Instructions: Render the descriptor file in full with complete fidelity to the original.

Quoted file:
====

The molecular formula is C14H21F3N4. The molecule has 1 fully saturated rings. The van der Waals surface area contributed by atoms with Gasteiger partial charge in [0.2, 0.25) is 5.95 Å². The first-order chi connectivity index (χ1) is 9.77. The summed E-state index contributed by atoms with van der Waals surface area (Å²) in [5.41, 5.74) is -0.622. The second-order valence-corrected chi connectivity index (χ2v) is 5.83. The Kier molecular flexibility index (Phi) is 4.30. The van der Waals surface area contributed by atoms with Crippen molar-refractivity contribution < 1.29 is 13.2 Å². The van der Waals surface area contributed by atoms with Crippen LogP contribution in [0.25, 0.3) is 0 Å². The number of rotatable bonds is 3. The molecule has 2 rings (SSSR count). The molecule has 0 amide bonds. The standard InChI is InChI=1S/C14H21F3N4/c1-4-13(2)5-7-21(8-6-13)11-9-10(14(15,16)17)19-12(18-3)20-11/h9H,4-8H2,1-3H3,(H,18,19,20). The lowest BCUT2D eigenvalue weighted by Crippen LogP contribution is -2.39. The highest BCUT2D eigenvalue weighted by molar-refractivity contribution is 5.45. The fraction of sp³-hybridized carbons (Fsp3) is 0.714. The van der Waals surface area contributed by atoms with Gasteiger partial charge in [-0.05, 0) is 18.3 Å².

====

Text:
The molecular formula is C14H21F3N4. The molecule has 1 fully saturated rings. The van der Waals surface area contributed by atoms with Gasteiger partial charge in [0.2, 0.25) is 5.95 Å². The first-order chi connectivity index (χ1) is 9.77. The summed E-state index contributed by atoms with van der Waals surface area (Å²) in [5.41, 5.74) is -0.622. The second-order valence-corrected chi connectivity index (χ2v) is 5.83. The Kier molecular flexibility index (Phi) is 4.30. The van der Waals surface area contributed by atoms with Crippen molar-refractivity contribution < 1.29 is 13.2 Å². The van der Waals surface area contributed by atoms with Crippen LogP contribution in [0.25, 0.3) is 0 Å². The number of rotatable bonds is 3. The molecule has 2 rings (SSSR count). The molecule has 0 amide bonds. The standard InChI is InChI=1S/C14H21F3N4/c1-4-13(2)5-7-21(8-6-13)11-9-10(14(15,16)17)19-12(18-3)20-11/h9H,4-8H2,1-3H3,(H,18,19,20). The lowest BCUT2D eigenvalue weighted by Crippen LogP contribution is -2.39. The highest BCUT2D eigenvalue weighted by molar-refractivity contribution is 5.45. The fraction of sp³-hybridized carbons (Fsp3) is 0.714. The van der Waals surface area contributed by atoms with Gasteiger partial charge in [-0.05, 0) is 18.3 Å².